My latest article on wikis is now up at the Conde Nast Digital ars technica website.
Here’s a taster…
As I continue to research and write my upcoming book on wikis, I keep hearing one word over and over again. That word is “BUT” (complete with all-caps), as in, “I would like to use a wiki, BUT…” or “We tried using a wiki, BUT…”
What follows is usually an excuse for why the speaker feels that a wiki isn’t a worthwhile tool for collaboration in his or her environment. I use the word “excuse” deliberately, because rarely does anyone articulate an actual business reason, such as a lack of need. When I ask deeper questions, I invariably find that the objection isn’t to the wiki technology itself, but instead to the concept of collaborative authoring and a perceived loss of control over the content.
The true business benefits of collaborative knowledge sharing, such as improved productivity, greater efficiencies, removing cross-functional boundaries, enabling customer feedback etc., are often lost to a perceived, and understandable, fear. In the modern workplace, we have traditionally been defined, both in terms of success and hierarchy, based on what we know.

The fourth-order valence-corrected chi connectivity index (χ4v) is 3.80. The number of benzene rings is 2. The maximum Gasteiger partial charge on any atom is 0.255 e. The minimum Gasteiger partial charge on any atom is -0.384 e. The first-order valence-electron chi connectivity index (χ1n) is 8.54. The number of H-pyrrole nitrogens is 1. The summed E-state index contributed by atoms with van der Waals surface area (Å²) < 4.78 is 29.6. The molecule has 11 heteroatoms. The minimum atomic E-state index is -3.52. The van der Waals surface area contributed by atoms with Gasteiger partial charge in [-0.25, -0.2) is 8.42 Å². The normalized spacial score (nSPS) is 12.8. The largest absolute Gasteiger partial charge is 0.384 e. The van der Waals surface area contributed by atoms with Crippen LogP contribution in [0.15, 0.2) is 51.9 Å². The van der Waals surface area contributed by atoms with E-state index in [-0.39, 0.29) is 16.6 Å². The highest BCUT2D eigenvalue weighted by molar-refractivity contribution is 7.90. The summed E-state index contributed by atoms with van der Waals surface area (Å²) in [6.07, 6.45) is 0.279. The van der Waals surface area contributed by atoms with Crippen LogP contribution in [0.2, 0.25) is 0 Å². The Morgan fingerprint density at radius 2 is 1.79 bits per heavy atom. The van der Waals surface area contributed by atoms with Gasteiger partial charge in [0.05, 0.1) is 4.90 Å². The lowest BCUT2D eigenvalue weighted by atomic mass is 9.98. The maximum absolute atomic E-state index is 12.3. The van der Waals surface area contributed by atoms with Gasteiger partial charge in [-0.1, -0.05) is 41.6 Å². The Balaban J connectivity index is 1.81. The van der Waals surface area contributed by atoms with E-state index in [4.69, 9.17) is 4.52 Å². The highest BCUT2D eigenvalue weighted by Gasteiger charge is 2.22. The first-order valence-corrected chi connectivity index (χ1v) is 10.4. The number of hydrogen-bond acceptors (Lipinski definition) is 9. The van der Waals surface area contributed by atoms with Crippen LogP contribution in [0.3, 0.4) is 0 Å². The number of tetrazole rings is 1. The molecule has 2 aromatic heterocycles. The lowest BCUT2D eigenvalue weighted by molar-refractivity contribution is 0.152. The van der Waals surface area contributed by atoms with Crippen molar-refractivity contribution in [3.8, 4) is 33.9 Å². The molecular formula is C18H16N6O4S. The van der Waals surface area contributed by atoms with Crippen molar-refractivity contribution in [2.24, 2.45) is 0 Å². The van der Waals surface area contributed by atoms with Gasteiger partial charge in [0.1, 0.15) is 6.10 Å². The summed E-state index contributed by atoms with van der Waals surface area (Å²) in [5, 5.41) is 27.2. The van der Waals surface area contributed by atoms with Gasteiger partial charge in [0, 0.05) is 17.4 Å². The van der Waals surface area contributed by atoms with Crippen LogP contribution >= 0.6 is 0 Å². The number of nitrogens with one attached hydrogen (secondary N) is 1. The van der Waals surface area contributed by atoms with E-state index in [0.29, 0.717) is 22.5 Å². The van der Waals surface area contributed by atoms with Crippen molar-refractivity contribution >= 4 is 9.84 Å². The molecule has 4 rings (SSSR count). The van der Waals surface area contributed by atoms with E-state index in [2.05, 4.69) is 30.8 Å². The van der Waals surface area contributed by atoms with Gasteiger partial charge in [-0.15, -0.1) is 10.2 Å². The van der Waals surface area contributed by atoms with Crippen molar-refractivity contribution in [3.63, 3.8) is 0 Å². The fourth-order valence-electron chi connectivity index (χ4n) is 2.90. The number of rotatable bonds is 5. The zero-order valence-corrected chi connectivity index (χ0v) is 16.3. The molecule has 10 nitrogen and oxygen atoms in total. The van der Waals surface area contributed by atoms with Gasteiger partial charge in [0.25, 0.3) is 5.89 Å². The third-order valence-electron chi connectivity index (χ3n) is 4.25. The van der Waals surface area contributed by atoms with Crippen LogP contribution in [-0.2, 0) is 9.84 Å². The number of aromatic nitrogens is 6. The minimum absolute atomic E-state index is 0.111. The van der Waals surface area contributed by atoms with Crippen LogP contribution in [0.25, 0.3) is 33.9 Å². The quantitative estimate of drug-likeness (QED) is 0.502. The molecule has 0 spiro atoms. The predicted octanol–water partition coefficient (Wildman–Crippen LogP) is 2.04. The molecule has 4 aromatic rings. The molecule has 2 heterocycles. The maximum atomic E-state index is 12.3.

The old saying that knowledge is power has been a true axiom for a very long time, but the first few years of the new century have changed that. Internet culture, especially the social networking phenomenon of the last few years, has made knowledge-sharing the accepted norm outside of the work environment. Today, anyone who has access to an Internet connection has immediate access to a wealth of knowledge at their fingertips, to an extent literally unparalleled at any other time in human history. We expect to be able to use that information, and we expect to be able to contribute to it.
Yet there remains a reluctance to transfer this social behavior into the work environment. The knowledge base is clearly moving away from a select number of individuals towards the community; and companies that embrace the idea of community are becoming the biggest success story of recent years.